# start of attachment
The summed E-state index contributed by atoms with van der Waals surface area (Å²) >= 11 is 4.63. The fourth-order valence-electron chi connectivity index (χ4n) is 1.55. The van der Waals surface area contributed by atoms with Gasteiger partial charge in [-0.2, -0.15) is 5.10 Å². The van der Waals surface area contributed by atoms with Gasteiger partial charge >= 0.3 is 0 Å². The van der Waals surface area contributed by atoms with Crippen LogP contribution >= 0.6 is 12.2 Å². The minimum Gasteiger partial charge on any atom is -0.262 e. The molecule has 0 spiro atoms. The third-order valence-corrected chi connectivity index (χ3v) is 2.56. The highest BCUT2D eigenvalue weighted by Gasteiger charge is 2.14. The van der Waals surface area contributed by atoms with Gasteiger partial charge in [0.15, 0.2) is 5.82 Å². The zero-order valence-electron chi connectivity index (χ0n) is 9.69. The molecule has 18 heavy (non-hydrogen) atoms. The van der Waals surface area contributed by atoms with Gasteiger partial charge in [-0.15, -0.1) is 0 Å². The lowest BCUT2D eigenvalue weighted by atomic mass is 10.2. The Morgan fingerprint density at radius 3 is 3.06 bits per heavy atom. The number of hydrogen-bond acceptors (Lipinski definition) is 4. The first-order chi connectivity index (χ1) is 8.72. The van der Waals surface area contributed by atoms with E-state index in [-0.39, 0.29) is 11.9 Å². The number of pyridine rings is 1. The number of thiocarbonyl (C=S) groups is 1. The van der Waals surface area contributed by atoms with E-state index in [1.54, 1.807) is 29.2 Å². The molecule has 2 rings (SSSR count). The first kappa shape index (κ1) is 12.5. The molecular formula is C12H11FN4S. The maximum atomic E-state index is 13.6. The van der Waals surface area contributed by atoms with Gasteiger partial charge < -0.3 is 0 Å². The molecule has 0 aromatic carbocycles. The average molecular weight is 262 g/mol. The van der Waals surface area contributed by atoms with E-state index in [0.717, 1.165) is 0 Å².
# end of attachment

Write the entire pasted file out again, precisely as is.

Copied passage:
The summed E-state index contributed by atoms with van der Waals surface area (Å²) >= 11 is 4.63. The fourth-order valence-electron chi connectivity index (χ4n) is 1.55. The van der Waals surface area contributed by atoms with Gasteiger partial charge in [-0.2, -0.15) is 5.10 Å². The van der Waals surface area contributed by atoms with Gasteiger partial charge >= 0.3 is 0 Å². The van der Waals surface area contributed by atoms with Crippen LogP contribution >= 0.6 is 12.2 Å². The minimum Gasteiger partial charge on any atom is -0.262 e. The molecule has 0 spiro atoms. The third-order valence-corrected chi connectivity index (χ3v) is 2.56. The highest BCUT2D eigenvalue weighted by Gasteiger charge is 2.14. The van der Waals surface area contributed by atoms with Gasteiger partial charge in [0.15, 0.2) is 5.82 Å². The zero-order valence-electron chi connectivity index (χ0n) is 9.69. The molecule has 18 heavy (non-hydrogen) atoms. The van der Waals surface area contributed by atoms with Gasteiger partial charge in [-0.15, -0.1) is 0 Å². The lowest BCUT2D eigenvalue weighted by atomic mass is 10.2. The Morgan fingerprint density at radius 3 is 3.06 bits per heavy atom. The number of hydrogen-bond acceptors (Lipinski definition) is 4. The first-order chi connectivity index (χ1) is 8.72. The van der Waals surface area contributed by atoms with E-state index in [-0.39, 0.29) is 11.9 Å². The number of pyridine rings is 1. The number of thiocarbonyl (C=S) groups is 1. The van der Waals surface area contributed by atoms with E-state index in [1.54, 1.807) is 29.2 Å². The molecule has 2 rings (SSSR count). The first kappa shape index (κ1) is 12.5. The molecular formula is C12H11FN4S. The maximum atomic E-state index is 13.6. The van der Waals surface area contributed by atoms with Gasteiger partial charge < -0.3 is 0 Å². The molecule has 0 aromatic carbocycles. The average molecular weight is 262 g/mol. The van der Waals surface area contributed by atoms with E-state index in [0.717, 1.165) is 0 Å².